Ridiculous Demands Have Free Agent Outfielder Johnny Damon Striking Out This Offseason

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February 2, 2010

Ridiculous Demands Have Free Agent Outfielder Johnny Damon Striking Out This Offseason Johnny Damon is once again on the open market looking for employment.

The outfielder spent four years with a highly competitive, historically revered franchise. He won over a fan base of millions. He helped them win a long-awaited championship. Then, in the end, he found those same fans turning against him.

Stop me if you've heard this story before.

Damon's four years in the Bronx, in which he piled up 77 home runs, 93 steals and the second World Series ring of his career, look a lot like his four in Boston. After an All-Star season with the Red Sox in 2005, Damon hit the free-agent market and had his agent, Scott Boras, get to work shilling baseball's GMs for a deal of too much money and too many years. His expectations weren't realistic and he ended up burning bridges with Boston, a team and city that he built a strong bond with over four years.

Now, with the 36-year-old Damon in the waning years of his career, Yankees' GM Brian Cashman seems intent on moving on with their lives sans-Damon. The team pulled off a three-way trade in early December to nab Curtis Granderson, giving them a perfect long-term solution to their center field problem. They continue to nurture Brett Gardner, who looks like the team's left fielder of the future. They signed Nick Johnson to be the team's DH, making Damon obsolete. And to top it all off, they worked out a short-term deal with Randy Winn, meaning that even their fourth outfielder role is all spoken for.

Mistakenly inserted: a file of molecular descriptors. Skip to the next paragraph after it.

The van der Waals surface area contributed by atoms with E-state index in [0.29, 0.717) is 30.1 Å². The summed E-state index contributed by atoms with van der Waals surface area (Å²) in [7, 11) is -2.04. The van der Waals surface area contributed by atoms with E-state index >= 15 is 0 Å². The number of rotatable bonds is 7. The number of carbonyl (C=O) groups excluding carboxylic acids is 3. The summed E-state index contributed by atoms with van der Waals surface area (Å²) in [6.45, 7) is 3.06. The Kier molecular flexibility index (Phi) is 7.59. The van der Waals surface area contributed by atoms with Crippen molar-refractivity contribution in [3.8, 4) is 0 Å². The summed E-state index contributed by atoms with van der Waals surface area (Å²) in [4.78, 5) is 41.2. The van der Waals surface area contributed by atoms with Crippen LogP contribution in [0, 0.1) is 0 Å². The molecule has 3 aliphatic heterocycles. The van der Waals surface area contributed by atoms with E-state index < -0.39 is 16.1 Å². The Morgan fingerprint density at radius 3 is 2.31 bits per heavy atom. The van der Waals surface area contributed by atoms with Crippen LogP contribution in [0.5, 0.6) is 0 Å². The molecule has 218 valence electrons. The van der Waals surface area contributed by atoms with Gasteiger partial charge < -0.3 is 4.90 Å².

Despite these acquisitions, Damon's not ruling out a possibility of returning to the Yankees.

"I never say never anymore," Damon told the New York-based radio station WFAN on Friday. "Whenever it is, whether I start the season with them, or whether they trade for me at the deadline, or if they sign me next year, or whatnot — I love New York."

The outfielder recently turned down a one-year, $6 million deal from the Bronx Bombers, proving that he and Boras are standing firm on their earlier request of something in the range of two years, $26 million.

Such a deal just doesn't seem to be in the cards and the sooner Damon realizes this, the easier time he'll have moving on and finding a productive career with a team that wants him.

The Tigers are the strongest candidate, which is a natural choice since there's an opening in Detroit left by Granderson. The Mets seem to be always another possibility.

One of these scenarios will have to happen. It's February. Spring training is just around the corner, and Damon is running out of employment options. And when it does happen, Damon will eventually be just another former Yankee, coming back to the city that shunned him.

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